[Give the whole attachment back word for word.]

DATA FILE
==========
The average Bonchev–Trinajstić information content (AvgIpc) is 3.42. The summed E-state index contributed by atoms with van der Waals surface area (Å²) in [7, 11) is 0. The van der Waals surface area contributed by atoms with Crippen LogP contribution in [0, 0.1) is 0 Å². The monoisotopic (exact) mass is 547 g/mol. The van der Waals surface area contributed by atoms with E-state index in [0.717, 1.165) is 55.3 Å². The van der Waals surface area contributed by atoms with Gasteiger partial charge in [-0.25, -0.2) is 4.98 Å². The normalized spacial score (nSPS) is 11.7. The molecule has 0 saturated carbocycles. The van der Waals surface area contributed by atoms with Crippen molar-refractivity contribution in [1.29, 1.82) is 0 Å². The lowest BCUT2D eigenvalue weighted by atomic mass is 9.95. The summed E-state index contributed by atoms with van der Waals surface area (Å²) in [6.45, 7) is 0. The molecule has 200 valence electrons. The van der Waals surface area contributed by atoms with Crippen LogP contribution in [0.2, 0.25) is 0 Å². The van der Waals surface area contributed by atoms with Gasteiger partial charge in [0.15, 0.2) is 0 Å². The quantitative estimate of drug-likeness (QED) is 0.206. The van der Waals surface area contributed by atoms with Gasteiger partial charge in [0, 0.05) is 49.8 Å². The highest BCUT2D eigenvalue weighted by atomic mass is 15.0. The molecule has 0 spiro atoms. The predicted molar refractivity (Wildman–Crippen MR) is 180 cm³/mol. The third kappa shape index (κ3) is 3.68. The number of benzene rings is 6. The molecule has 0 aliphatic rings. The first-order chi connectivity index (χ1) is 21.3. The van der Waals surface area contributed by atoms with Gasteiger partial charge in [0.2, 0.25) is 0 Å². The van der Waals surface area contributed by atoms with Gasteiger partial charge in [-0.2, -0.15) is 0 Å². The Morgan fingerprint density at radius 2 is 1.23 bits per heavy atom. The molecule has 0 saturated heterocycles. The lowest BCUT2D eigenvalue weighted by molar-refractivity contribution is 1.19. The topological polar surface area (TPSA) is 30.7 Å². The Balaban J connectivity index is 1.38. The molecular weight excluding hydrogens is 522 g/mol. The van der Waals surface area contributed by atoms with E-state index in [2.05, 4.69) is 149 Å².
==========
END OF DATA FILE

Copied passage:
The average Bonchev–Trinajstić information content (AvgIpc) is 3.42. The summed E-state index contributed by atoms with van der Waals surface area (Å²) in [7, 11) is 0. The van der Waals surface area contributed by atoms with Crippen LogP contribution in [0, 0.1) is 0 Å². The monoisotopic (exact) mass is 547 g/mol. The van der Waals surface area contributed by atoms with E-state index in [0.717, 1.165) is 55.3 Å². The van der Waals surface area contributed by atoms with Gasteiger partial charge in [-0.25, -0.2) is 4.98 Å². The normalized spacial score (nSPS) is 11.7. The molecule has 0 saturated carbocycles. The van der Waals surface area contributed by atoms with Crippen molar-refractivity contribution in [1.29, 1.82) is 0 Å². The lowest BCUT2D eigenvalue weighted by atomic mass is 9.95. The summed E-state index contributed by atoms with van der Waals surface area (Å²) in [6.45, 7) is 0. The molecule has 200 valence electrons. The van der Waals surface area contributed by atoms with Crippen LogP contribution in [0.2, 0.25) is 0 Å². The van der Waals surface area contributed by atoms with Gasteiger partial charge in [0.15, 0.2) is 0 Å². The quantitative estimate of drug-likeness (QED) is 0.206. The van der Waals surface area contributed by atoms with Gasteiger partial charge in [0, 0.05) is 49.8 Å². The highest BCUT2D eigenvalue weighted by atomic mass is 15.0. The molecule has 0 spiro atoms. The predicted molar refractivity (Wildman–Crippen MR) is 180 cm³/mol. The third kappa shape index (κ3) is 3.68. The number of benzene rings is 6. The molecule has 0 aliphatic rings. The first-order chi connectivity index (χ1) is 21.3. The van der Waals surface area contributed by atoms with Gasteiger partial charge in [0.2, 0.25) is 0 Å². The van der Waals surface area contributed by atoms with Gasteiger partial charge in [-0.2, -0.15) is 0 Å². The Morgan fingerprint density at radius 2 is 1.23 bits per heavy atom. The molecule has 0 saturated heterocycles. The lowest BCUT2D eigenvalue weighted by molar-refractivity contribution is 1.19. The topological polar surface area (TPSA) is 30.7 Å². The Balaban J connectivity index is 1.38. The molecular weight excluding hydrogens is 522 g/mol. The van der Waals surface area contributed by atoms with E-state index in [2.05, 4.69) is 149 Å².